Data science is increasingly important across both Federal and State Government sectors, especially with the implementation of machine learning. Machine learning is helping these sectors organise, program and analyse data, by automating processes and freeing up human resources that can be better applied in other areas.
A more specific subset of artificial intelligence (AI), machine learning builds a machine, device or program to analyse data and to continue learning a specific process.
Unlike the more generalised power of AI, machine learning is something that can be programmed to do its task without constant supervision, offering government sectors and agencies the potential to cut through bureaucracy and more tedious jobs.
Data scientists’ ability to implement machine learning into their work seeks to have a great impact in a variety of government departments, and will make a real impact on Australian lives.
Machine learning helps a wide range of governmental projects by running automated processes to eliminate lengthy and tedious operations, such as email delivery and basic administrative tasks. However, even more beneficial possibilities are with data scientists using machine learning to streamline data processes and get better results.
This technology can also help data scientists run continued simulations and better understand the wide range of data sources available for analysis.
On the other hand, it is vital that machine learning isn’t seen as a cure-all, and that it can’t just be plugged into government sectors to fix a problem. Human intuition and decision-making will not be entirely replaced by machine learning, but the processes that require decision-making will be augmented by the possibilities machine learning offers.
It allows for the quick collation and analysis of complex data
Machine learning is having a continued effect on how both Federal and State Governments are making their decisions.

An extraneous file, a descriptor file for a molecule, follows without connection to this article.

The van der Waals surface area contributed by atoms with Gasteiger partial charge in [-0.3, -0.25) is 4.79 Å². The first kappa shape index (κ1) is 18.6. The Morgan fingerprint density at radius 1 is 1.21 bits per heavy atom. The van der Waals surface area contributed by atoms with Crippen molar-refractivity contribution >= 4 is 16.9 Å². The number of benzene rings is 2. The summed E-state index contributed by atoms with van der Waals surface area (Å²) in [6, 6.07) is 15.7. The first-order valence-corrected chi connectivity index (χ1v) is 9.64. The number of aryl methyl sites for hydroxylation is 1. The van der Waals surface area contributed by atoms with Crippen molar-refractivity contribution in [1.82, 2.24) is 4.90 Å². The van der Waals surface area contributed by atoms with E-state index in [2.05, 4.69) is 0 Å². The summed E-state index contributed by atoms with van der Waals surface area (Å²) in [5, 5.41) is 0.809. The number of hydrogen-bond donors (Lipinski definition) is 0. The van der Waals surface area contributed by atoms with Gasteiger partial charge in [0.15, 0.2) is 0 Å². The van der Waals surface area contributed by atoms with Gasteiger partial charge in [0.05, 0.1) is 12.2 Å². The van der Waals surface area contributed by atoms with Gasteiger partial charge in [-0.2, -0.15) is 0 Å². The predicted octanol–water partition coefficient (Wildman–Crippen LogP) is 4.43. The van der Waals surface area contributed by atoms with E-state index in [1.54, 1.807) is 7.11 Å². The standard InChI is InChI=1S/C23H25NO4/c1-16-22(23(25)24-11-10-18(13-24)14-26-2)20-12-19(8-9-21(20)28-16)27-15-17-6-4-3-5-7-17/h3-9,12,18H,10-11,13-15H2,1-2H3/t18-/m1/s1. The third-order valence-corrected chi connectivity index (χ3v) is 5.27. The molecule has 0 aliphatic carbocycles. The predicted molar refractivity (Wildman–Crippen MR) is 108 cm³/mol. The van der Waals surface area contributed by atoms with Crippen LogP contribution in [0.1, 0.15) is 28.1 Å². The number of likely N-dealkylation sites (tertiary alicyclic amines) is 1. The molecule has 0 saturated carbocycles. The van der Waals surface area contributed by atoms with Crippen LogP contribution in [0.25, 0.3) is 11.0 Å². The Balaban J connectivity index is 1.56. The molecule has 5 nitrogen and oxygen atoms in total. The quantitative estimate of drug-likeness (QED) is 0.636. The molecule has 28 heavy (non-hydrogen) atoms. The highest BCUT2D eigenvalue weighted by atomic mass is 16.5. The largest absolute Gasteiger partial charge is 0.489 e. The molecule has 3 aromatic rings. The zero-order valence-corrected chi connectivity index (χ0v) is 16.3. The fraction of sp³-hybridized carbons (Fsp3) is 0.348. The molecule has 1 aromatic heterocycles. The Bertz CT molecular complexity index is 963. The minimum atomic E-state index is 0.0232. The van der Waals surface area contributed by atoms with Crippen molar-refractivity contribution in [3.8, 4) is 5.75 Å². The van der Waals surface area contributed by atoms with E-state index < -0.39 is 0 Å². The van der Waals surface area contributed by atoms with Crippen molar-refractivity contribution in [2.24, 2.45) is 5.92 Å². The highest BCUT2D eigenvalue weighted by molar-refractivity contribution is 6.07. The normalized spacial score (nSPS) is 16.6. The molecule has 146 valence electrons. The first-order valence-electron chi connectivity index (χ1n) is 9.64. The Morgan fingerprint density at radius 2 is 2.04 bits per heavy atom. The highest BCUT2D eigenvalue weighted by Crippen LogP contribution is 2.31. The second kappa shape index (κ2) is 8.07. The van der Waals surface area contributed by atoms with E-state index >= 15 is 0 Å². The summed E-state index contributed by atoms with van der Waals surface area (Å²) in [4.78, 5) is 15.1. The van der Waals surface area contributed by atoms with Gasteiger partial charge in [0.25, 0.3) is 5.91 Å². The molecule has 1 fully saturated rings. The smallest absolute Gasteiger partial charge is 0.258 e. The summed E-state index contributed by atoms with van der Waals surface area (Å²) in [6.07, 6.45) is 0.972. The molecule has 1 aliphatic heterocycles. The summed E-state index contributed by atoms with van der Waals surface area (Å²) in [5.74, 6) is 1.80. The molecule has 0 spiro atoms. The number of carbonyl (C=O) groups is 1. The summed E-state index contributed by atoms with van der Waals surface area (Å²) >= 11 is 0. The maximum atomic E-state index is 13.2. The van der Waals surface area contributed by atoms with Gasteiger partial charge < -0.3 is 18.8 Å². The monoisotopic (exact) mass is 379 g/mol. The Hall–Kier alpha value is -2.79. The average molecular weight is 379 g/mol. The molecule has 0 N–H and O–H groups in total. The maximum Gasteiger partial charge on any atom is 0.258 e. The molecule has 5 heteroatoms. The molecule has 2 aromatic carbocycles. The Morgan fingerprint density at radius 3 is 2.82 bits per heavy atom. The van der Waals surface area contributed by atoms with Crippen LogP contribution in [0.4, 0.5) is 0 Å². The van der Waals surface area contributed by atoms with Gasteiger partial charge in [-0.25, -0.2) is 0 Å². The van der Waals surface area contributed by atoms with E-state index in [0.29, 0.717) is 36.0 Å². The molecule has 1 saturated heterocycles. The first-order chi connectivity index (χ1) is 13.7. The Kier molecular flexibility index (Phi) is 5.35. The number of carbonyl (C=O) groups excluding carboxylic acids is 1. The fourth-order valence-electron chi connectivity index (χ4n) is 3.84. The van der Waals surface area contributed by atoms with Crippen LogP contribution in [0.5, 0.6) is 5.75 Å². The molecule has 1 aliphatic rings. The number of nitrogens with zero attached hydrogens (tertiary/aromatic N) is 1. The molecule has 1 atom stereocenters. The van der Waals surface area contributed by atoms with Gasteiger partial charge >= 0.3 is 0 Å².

The National Criminal Intelligence System (NCIS) is a prime example, with machine learning directly influencing crime prevention, being able to collate and track criminal data to be proactive rather than reactive with potential crimes.
Machine learning is also having an impact on the effectiveness of our emergency services. Data scientists are able to use these processes to implement public safety policies, preventative practices and improved internal management in crisis situations.
One example of this is the CSIRO’s bushfire toolkit called Spark. Computer models are used to predict bushfires, which help emergency management operations and timely issuing of warnings to those in danger.
Spark takes our current knowledge and data of fire behaviour and combines it with state-of-the-art simulations to produce bushfire spreads with predictions, statistics and visualisations. This provides results on the rate the fire is spreading, the locations it already affects, and where it’s going next.
By inputting data from multiple sources, including weather information and forecasts, fire location, vegetation and fuel in the area, as well as the terrain and land slope, Spark runs constant simulations via machine learning gives the government better scope to make informed decisions on bushfire management and prevention.This then helps with land management and infrastructure planning, and even more importantly, save properties and lives.
A high demand for data scientists
As the public sector embraces the power of data, it requires people with the right skill sets able to utilise its functionalities and understand the potential it has to impact the public sector.
With increasing expectations from the public and the need for governments to issue quicker responses to new issues, equipping employees with the capabilities to pave the way is more important than ever.
Discover more about the Master of Data Science and find out how you can utilise machine learning and AI in this rapidly growing field.